In the previous post, I talked about Alex Byrne’s paper Skepticism about the Internal World (PDF). In that post, I focused on the first part of the paper, and in this post I’ll focus on the second (and main) part of the paper.
In the first part of the paper, Byrne argues that skeptical arguments about the external world are not very convincing. In the second part, he says that there are parallel arguments about the internal world that are more convincing. He concludes that we can have more confidence in the external world than in the internal world.
In the previous post, I tried to show that there are serious objections to his claims about external world skepticism. In this post, I’ll try to show that his claims about internal world skepticism are based on some mistaken assumptions.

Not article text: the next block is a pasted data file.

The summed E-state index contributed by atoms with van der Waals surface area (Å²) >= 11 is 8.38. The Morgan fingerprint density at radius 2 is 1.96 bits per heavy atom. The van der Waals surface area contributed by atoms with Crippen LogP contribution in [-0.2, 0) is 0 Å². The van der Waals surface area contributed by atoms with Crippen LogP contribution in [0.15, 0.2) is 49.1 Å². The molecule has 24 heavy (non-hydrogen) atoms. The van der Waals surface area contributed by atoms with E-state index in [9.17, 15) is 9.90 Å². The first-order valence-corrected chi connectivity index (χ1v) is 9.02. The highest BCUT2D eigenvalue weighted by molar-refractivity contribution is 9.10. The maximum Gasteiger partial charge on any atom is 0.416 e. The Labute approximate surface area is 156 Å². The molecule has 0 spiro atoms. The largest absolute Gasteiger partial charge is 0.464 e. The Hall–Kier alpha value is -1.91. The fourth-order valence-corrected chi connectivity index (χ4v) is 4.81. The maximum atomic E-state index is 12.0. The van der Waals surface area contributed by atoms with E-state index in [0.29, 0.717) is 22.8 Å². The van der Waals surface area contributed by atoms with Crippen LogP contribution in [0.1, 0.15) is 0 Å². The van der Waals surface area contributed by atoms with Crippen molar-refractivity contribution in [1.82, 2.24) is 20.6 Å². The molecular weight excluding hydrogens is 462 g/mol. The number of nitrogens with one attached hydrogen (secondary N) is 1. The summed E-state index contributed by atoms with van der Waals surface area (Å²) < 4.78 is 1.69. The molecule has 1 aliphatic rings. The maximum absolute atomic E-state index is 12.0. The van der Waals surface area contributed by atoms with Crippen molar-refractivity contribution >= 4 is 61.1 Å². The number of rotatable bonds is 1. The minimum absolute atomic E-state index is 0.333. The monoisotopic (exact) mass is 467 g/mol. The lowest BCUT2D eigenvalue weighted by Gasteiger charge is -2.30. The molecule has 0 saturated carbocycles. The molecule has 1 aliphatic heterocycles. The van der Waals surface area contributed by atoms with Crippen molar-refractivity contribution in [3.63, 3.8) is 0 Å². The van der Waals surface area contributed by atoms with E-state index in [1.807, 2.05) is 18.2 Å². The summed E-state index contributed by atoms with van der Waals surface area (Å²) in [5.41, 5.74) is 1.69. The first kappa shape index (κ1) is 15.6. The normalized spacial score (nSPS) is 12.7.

The Sleeping Cat
Byrne asks to consider the following scenario:
“Suppose you are facing a cat asleep on a mat, the light is good, your visual system is working perfectly, and so on. Then, by using your eyes, you can come to know that the cat is asleep on the mat (or so we think). What you know—that the cat is asleep on the mat—has nothing to do with you or your perceptual state. The cat would have been peacefully sleeping whether or not you had been around to notice that fact.”
Now, there is some evidence about this scenario — that the cat is black and furry, is on a mat, is in the sunlight, that you are facing it a few feet away, etc. Let’s call this evidence E. What Byrne wants to say is that there are two hypotheses compatible with this evidence.
The Seeing Hypothesis
The first hypothesis is the intuitive one — namely, that I am seeing the cat. According to this hypothesis, I have a mind, and my mind is having a visual experience of seeing the cat and the mat and the sunlight and so on, and is coming to conclusions such as that the cat is asleep.
But Byrne suggests there is a second hypothesis that is just as compatible with the evidence.
The Mindless Hypothesis
Here is Byrne’s description of the second hypothesis: